On and pay income weigh 7878 channels on average. Low income podcasters, six, five, six, sometimes eight, depending it's a little bit. Yeah, so I think you're right, they are just on more channels. So they figured out a way to be on more channels but be able to do it hopefully seemingly more consistently and more intentionally. I think I would be really curious oh, sorry, I didn't mean to cut you.



Cool, sorry. What I would be really curious though, because I would again caution against a newer podcaster or lower income podcaster from saying oh, then that means that for me to be high income I need to be on seven channels. I don't think that's the case and I think it'd be really easy to draw that conclusion because what I would be curious about is number one, how long did it take these high income podcasters to be present successfully on seven different channels? Did they build out all seven channels all at once or was it kind of one at a time? You work on one, you get it going and you start building the second one.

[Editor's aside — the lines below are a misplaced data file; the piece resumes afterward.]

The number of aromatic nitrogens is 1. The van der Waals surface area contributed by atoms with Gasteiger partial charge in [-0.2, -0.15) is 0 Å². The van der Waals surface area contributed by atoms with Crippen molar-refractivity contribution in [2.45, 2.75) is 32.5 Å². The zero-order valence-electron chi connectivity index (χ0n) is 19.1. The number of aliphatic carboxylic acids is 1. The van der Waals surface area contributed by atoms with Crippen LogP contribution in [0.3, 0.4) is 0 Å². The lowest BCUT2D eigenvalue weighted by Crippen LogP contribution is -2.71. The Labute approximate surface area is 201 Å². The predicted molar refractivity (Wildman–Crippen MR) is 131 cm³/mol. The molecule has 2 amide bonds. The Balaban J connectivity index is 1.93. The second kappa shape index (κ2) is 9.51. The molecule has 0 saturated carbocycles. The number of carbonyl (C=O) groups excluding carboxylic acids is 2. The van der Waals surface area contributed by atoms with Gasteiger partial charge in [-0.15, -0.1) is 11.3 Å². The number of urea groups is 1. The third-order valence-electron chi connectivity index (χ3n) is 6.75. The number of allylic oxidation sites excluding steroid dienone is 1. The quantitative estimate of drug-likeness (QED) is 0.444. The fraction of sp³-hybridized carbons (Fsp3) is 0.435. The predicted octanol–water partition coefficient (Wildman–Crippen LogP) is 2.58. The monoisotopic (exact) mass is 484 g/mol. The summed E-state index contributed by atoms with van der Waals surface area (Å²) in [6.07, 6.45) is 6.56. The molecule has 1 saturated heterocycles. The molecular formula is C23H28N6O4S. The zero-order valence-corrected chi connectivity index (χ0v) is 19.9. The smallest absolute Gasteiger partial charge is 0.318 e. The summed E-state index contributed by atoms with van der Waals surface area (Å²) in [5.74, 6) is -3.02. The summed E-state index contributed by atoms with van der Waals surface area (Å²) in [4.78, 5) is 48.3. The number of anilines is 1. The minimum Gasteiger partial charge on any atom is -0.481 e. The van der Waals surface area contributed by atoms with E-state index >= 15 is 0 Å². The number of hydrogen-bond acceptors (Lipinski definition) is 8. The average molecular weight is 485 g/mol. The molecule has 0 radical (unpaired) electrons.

I would posit that it was probably the latter. It was probably a little bit more of a slow build. And what I'll also point out is that they might be on seven channels because they're a high income podcaster, which means that they can afford to hire help to be effective on seven channels. So we want to be careful not to, as early podcasters, draw conclusions that oh, well, if I want to be a high income podcaster, I need to be on seven channels. That's kind of like, oh, a billionaire flies around on private jets.



So in order for me to be a billionaire, I need to fly private, right? So it's like, no, not really, it's the other way around. But again, the thing that I would be curious about is which came first, the seven channels or the high income? Yeah, and on that same line because I think you're absolutely 100% right there. Like I'm of the same mind.



I mean, even for me, like I even now, I'm like, okay, I'm now ready to add another channel. Like I'm even now just trying to make my way up to that seven channel high income podcasting stat there. But what was also really interesting, and I don't think you're going to be surprised by this stat, but on the page of the report I'm looking at page 22, I was like, I'm continuing. Wow, this thing's long. And what's really interesting is the number of episode download.